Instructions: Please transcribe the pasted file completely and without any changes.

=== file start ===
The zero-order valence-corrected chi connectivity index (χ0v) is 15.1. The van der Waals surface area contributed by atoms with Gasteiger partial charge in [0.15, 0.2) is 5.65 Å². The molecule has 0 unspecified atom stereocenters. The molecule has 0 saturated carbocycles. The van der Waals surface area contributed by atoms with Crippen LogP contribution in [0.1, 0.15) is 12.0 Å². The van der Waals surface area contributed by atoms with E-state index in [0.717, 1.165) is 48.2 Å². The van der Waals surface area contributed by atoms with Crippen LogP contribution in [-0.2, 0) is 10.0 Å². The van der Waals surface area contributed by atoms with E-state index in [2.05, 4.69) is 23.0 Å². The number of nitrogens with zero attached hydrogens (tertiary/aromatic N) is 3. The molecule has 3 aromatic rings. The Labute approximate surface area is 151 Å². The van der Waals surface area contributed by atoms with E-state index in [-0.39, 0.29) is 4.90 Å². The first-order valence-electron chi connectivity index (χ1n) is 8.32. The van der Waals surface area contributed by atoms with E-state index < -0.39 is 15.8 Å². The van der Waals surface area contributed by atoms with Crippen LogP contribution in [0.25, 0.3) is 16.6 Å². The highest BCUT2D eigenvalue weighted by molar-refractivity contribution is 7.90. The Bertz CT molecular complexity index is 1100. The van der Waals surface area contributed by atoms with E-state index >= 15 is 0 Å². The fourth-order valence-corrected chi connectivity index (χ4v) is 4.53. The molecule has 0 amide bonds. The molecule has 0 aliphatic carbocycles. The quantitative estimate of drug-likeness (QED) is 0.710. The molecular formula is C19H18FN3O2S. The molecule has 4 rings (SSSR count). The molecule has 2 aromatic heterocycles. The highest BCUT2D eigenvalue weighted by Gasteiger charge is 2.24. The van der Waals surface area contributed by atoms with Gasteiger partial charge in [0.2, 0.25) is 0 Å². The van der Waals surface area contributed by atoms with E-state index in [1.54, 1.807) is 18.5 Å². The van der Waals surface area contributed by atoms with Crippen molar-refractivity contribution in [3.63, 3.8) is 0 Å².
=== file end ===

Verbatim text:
The zero-order valence-corrected chi connectivity index (χ0v) is 15.1. The van der Waals surface area contributed by atoms with Gasteiger partial charge in [0.15, 0.2) is 5.65 Å². The molecule has 0 unspecified atom stereocenters. The molecule has 0 saturated carbocycles. The van der Waals surface area contributed by atoms with Crippen LogP contribution in [0.1, 0.15) is 12.0 Å². The van der Waals surface area contributed by atoms with E-state index in [0.717, 1.165) is 48.2 Å². The van der Waals surface area contributed by atoms with Crippen LogP contribution in [-0.2, 0) is 10.0 Å². The van der Waals surface area contributed by atoms with E-state index in [2.05, 4.69) is 23.0 Å². The number of nitrogens with zero attached hydrogens (tertiary/aromatic N) is 3. The molecule has 3 aromatic rings. The Labute approximate surface area is 151 Å². The van der Waals surface area contributed by atoms with E-state index in [-0.39, 0.29) is 4.90 Å². The first-order valence-electron chi connectivity index (χ1n) is 8.32. The van der Waals surface area contributed by atoms with E-state index < -0.39 is 15.8 Å². The van der Waals surface area contributed by atoms with Crippen LogP contribution in [0.25, 0.3) is 16.6 Å². The highest BCUT2D eigenvalue weighted by molar-refractivity contribution is 7.90. The Bertz CT molecular complexity index is 1100. The van der Waals surface area contributed by atoms with E-state index >= 15 is 0 Å². The fourth-order valence-corrected chi connectivity index (χ4v) is 4.53. The molecule has 0 amide bonds. The molecule has 0 aliphatic carbocycles. The quantitative estimate of drug-likeness (QED) is 0.710. The molecular formula is C19H18FN3O2S. The molecule has 4 rings (SSSR count). The molecule has 2 aromatic heterocycles. The highest BCUT2D eigenvalue weighted by Gasteiger charge is 2.24. The van der Waals surface area contributed by atoms with Gasteiger partial charge in [0.2, 0.25) is 0 Å². The van der Waals surface area contributed by atoms with E-state index in [1.54, 1.807) is 18.5 Å². The van der Waals surface area contributed by atoms with Crippen molar-refractivity contribution in [3.63, 3.8) is 0 Å².